ICSE Solutions for Class 9 Geography – Denudation

Exercises

I. Short Answer Questions

Question 1.
What do you mean by denudation ?
Answer:
Denudation is the wearing away of landmass by various processes like weathering, erosion mass movement and transportation. It results in lowering the level of land, rounding exposed rock surfaces and levelling the peaks.

Question 2.

Name important factors which affect work of a river.
Answer:
Refer Long Answers Question 1

Question 3.
What is the main function of a river in its upper course in land formation ?
Answer:
In the upper course the dominant activity of a river is erosion. Many land forms are shaped by this activity of the river. Along its course, it erodes bed and banks, and carries large boulders of rock with it. Under the impact of rush of water.

Question 4.
Name two important land forms of river erosion.
Answer:

The two landforms resulting from erosion in the upper course of a river are the following :

  1. V-shaped Valleys : It is formed from a stream eroding downward, through a process, called down cutting. These valleys are formed in the initial stages of rivers and have steep slopes.
  2. I-shaped Valley : In regions of hard rocks it develops almost vertically in an I-shape. River valleys are normally formed in areas of sufficient rainfall and where rocks are not very hard or resistant.

Question 5.
How is a waterfall formed ?
Answer:
Waterfall : A waterfall is generally formed due to large differences in the rate of erosion. The smaller differences lead to formation of step-like features known as rapids. The water that falls down the edge of a hard resistant rock may have at the bottom a soft rock. It is this soft rock that gets eroded fast and creates a hollow basin called plunge pool. Some of the world’s highest and best known falls are Angel Falls (986 m) in Venezuela and Yosemite fall (778 m), California, USA.

Question 6.
State the main function of a river in its middle course.
Answer:
At this stage, the gradient is reduced, and the river flows more slowly. The middle course of the river begins when it leaves the mountains area and enters the plains. In the middle course the energy required to transport the materials is just enough to drag large particles. Fine particles remain suspended in water, large particles are just dragged along the bed of the river and smaller ones are rolled down in the centre. The river also gets windened as a result of great volume of water and the impact of the load.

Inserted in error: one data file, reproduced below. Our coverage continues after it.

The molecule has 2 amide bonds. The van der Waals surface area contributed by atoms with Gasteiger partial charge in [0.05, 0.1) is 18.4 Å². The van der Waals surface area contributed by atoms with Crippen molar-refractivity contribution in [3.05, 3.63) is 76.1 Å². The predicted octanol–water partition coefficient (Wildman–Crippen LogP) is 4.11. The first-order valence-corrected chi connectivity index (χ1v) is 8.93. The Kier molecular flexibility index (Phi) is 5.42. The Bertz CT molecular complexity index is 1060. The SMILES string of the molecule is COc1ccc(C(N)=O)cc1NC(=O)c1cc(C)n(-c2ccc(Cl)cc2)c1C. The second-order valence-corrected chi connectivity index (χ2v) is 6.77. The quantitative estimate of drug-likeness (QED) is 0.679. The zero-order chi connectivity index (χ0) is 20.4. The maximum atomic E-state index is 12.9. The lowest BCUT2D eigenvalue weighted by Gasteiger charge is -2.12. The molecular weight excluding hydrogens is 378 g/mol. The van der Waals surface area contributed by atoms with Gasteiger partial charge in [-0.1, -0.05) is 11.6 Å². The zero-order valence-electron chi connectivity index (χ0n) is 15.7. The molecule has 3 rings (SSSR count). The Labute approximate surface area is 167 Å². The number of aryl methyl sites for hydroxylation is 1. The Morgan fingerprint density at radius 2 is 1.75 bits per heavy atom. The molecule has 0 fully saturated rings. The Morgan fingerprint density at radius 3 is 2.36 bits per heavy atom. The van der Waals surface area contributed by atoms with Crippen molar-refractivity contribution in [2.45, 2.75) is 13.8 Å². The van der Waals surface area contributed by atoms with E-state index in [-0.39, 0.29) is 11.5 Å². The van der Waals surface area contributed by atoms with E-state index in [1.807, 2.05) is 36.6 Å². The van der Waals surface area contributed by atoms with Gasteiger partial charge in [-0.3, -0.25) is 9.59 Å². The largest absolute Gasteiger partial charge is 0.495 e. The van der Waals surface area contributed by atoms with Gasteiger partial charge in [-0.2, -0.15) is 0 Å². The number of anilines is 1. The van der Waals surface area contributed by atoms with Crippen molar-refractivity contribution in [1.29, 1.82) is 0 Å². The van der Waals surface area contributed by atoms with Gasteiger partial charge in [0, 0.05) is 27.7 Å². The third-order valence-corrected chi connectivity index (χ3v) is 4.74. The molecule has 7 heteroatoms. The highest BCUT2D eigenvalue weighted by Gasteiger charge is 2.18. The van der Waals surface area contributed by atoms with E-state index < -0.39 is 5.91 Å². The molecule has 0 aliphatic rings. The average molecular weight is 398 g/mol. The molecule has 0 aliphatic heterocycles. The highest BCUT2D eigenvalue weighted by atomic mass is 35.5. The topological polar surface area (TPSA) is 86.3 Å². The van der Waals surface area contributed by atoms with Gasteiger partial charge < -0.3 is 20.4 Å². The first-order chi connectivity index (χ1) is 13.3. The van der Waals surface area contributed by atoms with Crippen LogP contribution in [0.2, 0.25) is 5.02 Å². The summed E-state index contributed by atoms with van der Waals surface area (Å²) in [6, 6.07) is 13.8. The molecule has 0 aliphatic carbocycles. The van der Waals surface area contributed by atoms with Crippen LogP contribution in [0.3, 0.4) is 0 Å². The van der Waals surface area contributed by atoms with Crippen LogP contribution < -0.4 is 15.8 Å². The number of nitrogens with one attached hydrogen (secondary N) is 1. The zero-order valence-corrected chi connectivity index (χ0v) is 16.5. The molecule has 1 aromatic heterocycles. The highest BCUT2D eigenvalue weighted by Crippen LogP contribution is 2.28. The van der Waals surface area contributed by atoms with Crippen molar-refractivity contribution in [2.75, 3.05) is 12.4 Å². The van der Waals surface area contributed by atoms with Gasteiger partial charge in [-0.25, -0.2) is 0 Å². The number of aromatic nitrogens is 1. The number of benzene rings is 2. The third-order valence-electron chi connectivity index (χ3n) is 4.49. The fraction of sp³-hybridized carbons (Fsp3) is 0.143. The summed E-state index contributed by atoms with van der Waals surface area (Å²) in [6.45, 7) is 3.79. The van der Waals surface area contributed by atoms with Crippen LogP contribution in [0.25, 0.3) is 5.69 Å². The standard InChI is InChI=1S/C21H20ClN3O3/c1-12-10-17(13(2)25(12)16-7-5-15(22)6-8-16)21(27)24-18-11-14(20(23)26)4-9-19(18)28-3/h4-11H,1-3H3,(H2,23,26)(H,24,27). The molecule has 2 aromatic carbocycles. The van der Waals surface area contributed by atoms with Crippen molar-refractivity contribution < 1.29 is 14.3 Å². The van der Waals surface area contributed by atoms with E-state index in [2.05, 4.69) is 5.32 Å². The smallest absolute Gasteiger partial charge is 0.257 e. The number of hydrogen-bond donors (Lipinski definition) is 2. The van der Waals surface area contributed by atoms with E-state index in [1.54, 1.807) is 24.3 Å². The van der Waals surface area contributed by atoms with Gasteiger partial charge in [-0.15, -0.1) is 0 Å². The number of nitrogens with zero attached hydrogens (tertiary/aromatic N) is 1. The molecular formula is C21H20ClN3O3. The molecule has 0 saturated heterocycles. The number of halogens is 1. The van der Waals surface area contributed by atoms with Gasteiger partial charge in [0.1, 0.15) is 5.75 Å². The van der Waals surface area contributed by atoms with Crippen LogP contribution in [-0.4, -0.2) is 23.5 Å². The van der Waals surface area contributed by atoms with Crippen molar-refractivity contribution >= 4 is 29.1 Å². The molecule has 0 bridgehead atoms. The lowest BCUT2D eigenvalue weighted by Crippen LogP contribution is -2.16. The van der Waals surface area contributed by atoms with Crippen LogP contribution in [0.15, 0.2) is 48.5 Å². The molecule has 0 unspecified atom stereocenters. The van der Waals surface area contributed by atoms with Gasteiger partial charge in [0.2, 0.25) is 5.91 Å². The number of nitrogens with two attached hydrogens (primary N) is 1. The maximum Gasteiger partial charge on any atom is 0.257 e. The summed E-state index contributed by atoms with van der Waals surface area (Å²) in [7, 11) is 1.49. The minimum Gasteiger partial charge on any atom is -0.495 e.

Question 7.
How are meanders formed ?
Answer:
River meanders are bends of longitudinal courses. S-shaped meanders which are common to most rivers result when a ^ channel-forms a curved path. These are the result of both erosion and deposition work of rivers.
Meanders generally form under conditions of a gentle slope and sufficient water in rivers. The river flow is diverted by an obstruction allowing the river to do lateral erosion work.

Question 8.
Name two landforms in the lower course of a river.
Answer:

  1. Delta : The river divides itself into many distributaries.
    These distributaries are also subdivided into mini-distributaries. This is due to depsoition of sediments over a large’area near the mouth of rivers. Such sedimentation occurs on the sides of the stream, at the mouth, in the front part as well as in the bed of the river. The deposition over a large area results in a triangular-shaped formation called delta. It resembles the Greek letter A The Ganga-Brahmaputra delta is growing towards the sea. It is also one of the largest in the world.